Learned society pilots transitional open access dealJisc, the national consortium in the United Kingdom.
Not-for-profit Jisc and the Microbiology Society – one of the largest microbiology societies in Europe with a worldwide membership based in universities, industry, hospitals, research institutes and schools – have announced a two-year pilot transitional open access agreement.
The ‘Publish and Read’ deal will allow researchers at participating institutions to publish an unlimited number of open access articles, as well as access to the society’s full portfolio in return for a cost neutral fixed fee.
The deal is innovative as most small learned societies have not had the opportunity to work with national consortia to transition towards open access, due to their size. Jisc, with funding from the Wellcome Trust, has recruited extra resources specifically to work with smaller society publishers to negotiate these deals.
Under the terms of the agreement, which will be effective from 2020, scientists will be able to publish in the Microbiology Society’s six journals, two of which are born open access journals, the other four subscription and-or hybrid journals.
The latter are subscription journals that allow authors to pay a fee if they want their article to be open access.
Kathryn Spiller, licensing manager at Jisc, who has worked with the society to negotiate the agreement, told University World News that under this particular model readers pay a single fee to gain access to all content behind the paywall and at the same time all of the output of participating institutions is published with open access.
“So we are combining the subscription model with the open access model via a single fee. This is a transitional model that allows 100% of UK output to be published open access on a cost-neutral basis,” she said.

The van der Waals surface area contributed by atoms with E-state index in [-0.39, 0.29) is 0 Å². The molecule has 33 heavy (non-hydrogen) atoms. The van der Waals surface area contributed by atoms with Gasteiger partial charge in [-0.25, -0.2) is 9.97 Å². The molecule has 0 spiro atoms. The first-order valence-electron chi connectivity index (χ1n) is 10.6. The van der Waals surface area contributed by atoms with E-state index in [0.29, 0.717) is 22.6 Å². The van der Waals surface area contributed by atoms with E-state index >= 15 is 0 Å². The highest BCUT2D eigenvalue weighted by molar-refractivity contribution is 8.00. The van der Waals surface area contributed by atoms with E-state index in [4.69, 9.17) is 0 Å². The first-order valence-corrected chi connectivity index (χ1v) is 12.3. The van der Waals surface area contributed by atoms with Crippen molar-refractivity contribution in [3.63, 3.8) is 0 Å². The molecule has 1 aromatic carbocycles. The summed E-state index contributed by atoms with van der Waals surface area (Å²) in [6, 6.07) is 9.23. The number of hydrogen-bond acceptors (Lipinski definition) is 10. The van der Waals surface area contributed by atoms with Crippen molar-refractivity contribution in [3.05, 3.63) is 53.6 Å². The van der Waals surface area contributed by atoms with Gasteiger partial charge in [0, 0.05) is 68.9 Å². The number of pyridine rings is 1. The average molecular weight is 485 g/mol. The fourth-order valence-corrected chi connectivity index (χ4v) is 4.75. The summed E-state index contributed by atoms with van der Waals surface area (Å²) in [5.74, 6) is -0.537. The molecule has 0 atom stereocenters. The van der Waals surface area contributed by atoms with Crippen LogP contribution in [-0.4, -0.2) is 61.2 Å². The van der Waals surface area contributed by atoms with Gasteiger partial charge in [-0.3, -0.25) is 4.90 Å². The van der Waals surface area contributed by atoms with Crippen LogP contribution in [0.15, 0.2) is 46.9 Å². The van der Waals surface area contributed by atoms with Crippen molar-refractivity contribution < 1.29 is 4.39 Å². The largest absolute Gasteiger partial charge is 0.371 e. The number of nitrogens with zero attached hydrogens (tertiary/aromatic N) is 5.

Jisc Collections undertakes negotiations and licensing for 180 United Kingdom universities and is close to agreeing similar deals with Portland Press, the International Water Association and the European Respiratory Society.
Spiller said the initiative follows a global project funded by the Wellcome Trust, UK Research and Innovation and the Association of Learned and Professional Society Publishers, and run by Information Power Ltd consultants from January to September this year, which explored ways to help learned societies transform to open access in alignment with ‘Plan S’.
It worked with learned societies across the world and produced a toolkit for these types of agreements that anyone can use globally and a report on the project, Society Publishers Accelerating Open Access and Plan S (SPA OPS).
Spiller said the UK is at the forefront of this development. The learned societies in the project were mainly from the UK, the United States and Europe and the Microbiology Society is the first from the cohort to launch a pilot. But she is already working with five other societies and they are working with other consortia as well.
Dr Peter Cotgreave, chief executive of the Microbiology Society, commenting on the deal, said: “We are delighted to have forged this agreement with our first national consortium for the benefit of microbiology researchers in the UK. As a small publishing society, we are keen to introduce models to promote new, innovative and country-wide open access publishing across our portfolio of journals.”
Robert Kiley, head of open research at the Wellcome Trust, the independent foundation which campaigns for better science, said: “Following the work we [jointly] commissioned to help learned society publishers transition to full and immediate open access, I am pleased to see these cost-neutral transformative agreements come to fruition and I hope others will follow the lead of the Microbiology Society.”
Funders driving push to open access
Spiller said the push for learned societies to transition to open access is strongest in Europe, including the UK, and North America, where funders are driving it.
The SPA OPS report says such developments are timely and important, not only because stakeholders are pushing for a change in business models to ensure research publications are openly available at the time of publication, but also because there is “real pressure from funders, libraries, research institutions, universities and some researchers for publishers to reduce the costs to academia of the publication system”.
The report points out that with UNESCO tracking open access policies in 156 countries, it is possible to see a “growing pattern of commitment by a growing number of influential stakeholders in the research information landscape to a worldwide transition to open access”.
Jisc, which is funded by the UK higher and further education and research funding bodies and member institutions, provides a super-fast national research and education network, with built-in cyber security protection.